July 24, 2017

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Tales Out of School: An Interview with 2015 Margaret A. Edwards Award winner Sharon Draper

Photos by Todd Joyce

Photos by Todd Joyce

Sharon Draper is no stranger to winning accolades for her work. When she began her writing career, she was a highly esteemed professional educator, having reached the pinnacle by being named National Teacher of the Year. Her first novel, Tears of a Tiger, published in 1994, received the Coretta Scott King/John Steptoe Award for New Talent, and its sequel, Forged by Fire, earned the 1998 Coretta Scott King (CSK) Author Award. Battle of Jericho was a CSK Honor Book, and her first historical novel, Copper Sun, also won the 2007 CSK Author Award. Her 2010 middle grade novel, Out of My Mind, spent many weeks on the New York Times Best Sellers list and won multiple state reading awards. Now, Draper is the recipient of the 2015 Margaret A. Edwards Award, which recognizes a “significant and lasting contribution to young adult literature.” This annual award is sponsored by SLJ and is administered by the Young Adult Library Services Association (YALSA), a division of the American Library Association (ALA).

From the beginning, Draper focused her novels on teens whose stories are seldom told. While diversity is a current topic of discussion in the world of books for children and young adults, this author has long been placing well-rounded teens of color at the center of her narratives. Our telephone conversation, several weeks after the award announcement, demonstrates her connection to the young people who have been at the center of both her teaching and writing careers.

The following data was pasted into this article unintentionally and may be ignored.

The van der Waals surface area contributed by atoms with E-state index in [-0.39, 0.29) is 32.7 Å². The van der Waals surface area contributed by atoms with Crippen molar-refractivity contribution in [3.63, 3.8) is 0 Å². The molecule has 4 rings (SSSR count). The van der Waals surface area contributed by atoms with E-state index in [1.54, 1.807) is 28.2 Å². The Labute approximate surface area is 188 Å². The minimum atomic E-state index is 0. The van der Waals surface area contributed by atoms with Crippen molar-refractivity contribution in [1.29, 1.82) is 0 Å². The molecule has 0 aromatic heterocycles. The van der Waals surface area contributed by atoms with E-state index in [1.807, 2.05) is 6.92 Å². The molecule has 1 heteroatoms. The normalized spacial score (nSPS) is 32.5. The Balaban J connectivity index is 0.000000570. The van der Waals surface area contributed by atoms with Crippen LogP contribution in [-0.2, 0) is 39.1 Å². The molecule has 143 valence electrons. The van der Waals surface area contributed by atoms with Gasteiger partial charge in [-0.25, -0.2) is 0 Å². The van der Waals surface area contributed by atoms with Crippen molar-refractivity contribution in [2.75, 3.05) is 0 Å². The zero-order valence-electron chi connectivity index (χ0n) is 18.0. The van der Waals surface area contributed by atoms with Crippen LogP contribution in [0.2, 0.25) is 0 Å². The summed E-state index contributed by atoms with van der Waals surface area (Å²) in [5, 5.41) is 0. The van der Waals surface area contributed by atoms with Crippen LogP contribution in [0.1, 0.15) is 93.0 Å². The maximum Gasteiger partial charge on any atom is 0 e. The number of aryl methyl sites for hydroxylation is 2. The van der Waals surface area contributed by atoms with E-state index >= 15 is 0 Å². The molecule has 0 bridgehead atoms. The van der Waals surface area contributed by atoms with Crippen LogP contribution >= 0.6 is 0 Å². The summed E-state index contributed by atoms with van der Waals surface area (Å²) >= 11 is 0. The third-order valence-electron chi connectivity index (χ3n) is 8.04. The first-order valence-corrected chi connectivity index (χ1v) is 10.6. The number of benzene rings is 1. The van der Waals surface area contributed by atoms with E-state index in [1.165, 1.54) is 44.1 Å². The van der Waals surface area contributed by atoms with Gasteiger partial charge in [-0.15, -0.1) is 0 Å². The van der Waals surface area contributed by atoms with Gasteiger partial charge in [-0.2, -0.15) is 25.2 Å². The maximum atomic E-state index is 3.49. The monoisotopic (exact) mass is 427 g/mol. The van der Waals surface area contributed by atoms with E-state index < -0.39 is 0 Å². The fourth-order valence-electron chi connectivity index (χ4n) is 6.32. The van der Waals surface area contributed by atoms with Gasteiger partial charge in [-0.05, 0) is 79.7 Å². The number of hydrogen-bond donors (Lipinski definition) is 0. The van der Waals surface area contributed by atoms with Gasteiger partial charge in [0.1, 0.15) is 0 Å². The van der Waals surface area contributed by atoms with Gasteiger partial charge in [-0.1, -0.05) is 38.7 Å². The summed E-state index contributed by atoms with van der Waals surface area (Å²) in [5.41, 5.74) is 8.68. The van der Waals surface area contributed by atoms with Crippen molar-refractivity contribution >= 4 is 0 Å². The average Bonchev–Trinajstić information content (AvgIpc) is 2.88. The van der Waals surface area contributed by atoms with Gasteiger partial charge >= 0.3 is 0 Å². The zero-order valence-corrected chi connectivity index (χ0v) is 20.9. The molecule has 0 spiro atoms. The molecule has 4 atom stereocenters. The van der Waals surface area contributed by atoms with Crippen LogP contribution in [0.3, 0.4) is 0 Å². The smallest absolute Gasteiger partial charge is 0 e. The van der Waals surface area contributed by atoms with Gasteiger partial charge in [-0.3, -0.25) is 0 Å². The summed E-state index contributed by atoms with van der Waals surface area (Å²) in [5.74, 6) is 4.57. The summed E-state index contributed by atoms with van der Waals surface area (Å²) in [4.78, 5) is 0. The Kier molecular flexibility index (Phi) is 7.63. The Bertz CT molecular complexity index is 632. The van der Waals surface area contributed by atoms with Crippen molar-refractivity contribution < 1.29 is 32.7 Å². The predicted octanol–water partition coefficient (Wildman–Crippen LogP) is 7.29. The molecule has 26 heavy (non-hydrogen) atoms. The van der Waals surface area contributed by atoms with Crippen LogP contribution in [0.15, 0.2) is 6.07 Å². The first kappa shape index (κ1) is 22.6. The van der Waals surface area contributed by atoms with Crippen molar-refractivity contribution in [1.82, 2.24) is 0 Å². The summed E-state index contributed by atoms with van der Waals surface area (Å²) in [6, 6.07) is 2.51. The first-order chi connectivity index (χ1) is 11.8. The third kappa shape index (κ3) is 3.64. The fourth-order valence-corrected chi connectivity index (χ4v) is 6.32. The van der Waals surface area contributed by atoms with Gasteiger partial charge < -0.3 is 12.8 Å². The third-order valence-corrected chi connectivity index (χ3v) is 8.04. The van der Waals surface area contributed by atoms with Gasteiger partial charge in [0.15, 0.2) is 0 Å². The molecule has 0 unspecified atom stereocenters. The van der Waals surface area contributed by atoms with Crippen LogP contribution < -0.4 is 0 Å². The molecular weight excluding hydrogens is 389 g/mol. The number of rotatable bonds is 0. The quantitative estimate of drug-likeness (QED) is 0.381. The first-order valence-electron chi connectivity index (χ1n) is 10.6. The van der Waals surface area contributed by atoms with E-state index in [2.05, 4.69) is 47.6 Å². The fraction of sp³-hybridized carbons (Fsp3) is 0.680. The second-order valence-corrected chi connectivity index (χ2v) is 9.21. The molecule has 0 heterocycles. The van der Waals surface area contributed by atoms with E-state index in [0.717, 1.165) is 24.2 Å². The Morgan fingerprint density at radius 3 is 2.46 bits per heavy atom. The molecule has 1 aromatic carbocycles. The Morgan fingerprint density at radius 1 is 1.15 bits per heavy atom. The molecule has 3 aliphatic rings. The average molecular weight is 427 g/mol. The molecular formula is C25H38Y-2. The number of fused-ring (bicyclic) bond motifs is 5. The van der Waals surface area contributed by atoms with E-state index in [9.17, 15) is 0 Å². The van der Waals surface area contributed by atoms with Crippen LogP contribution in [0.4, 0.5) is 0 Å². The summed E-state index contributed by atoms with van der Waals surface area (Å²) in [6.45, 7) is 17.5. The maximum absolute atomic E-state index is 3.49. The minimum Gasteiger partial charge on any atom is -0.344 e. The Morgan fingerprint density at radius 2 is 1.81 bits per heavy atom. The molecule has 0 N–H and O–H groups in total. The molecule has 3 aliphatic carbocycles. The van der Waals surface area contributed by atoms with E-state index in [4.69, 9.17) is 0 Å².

First, let me congratulate you for this incredible achievement.

Thank you very much. I am just tickled pink.

What did you think when you heard you were selected as this year’s Margaret Edwards Winner for Lifetime Achievement?

When the call came, I was in the airport, leaving the conference (ALA Midwinter) early. It was thrilling to say the least, but I couldn’t jump up and down and scream because I was at an airport, and I had to act like I had some kind of decorum.

I remember hearing about your first published story. Could you describe how that happened?

I was teaching eighth, ninth, 10th grade, somewhere in there. I had a student who didn’t like to write, who grumbled at me from the back of the room, “Why don’t you write something sometime? You’re always making us write.” He gave me a crumpled-up copy of Ebony Magazine’s short story contest announcement, something they did for years. I had no intention of doing what the young man asked me to do, because he wasn’t the best student, but on the way home from school that day, I saw a woman verbally abusing a three-year-old in a grocery cart, and it really bothered me. When I got home, I wrote the words down because they were just so upsetting to me. I couldn’t help the child, and the woman left the store, but I couldn’t forget what I heard. I made a story to go with that line. I don’t know what happened to the little boy after that.

1506-Draper-hazlewoodTrilogyYou became a voice for the voiceless.

Yes. That story became Chapter 1 of Forged by Fire, but this was before I wrote Tears of a Tiger.

It is incredible that something that happened in passing led you to write.

That was the event that started everything. And of course, when those things happen, you’re not aware that it’s an important event in your life.

The catalyst for your writing was a classroom challenge. But you’ve received so much recognition as an educator. How did that influence your career as a writer?

I was National Teacher of the Year in 1997. Tears of a Tiger had come out in 1994, and Forged by Fire came out in 1998. It came out during the year that I was Teacher of the Year. I had written the first book, but I was still teaching. I always tell young writers, do not quit your day job [laughs]. Being Teacher of the Year let me see the rest of the country, the rest of the world. It let me see outstanding teachers everywhere, and it expanded my vision of what teaching and learning are all about, and the relationship between teachers and students. I think I have a teacher in almost every book.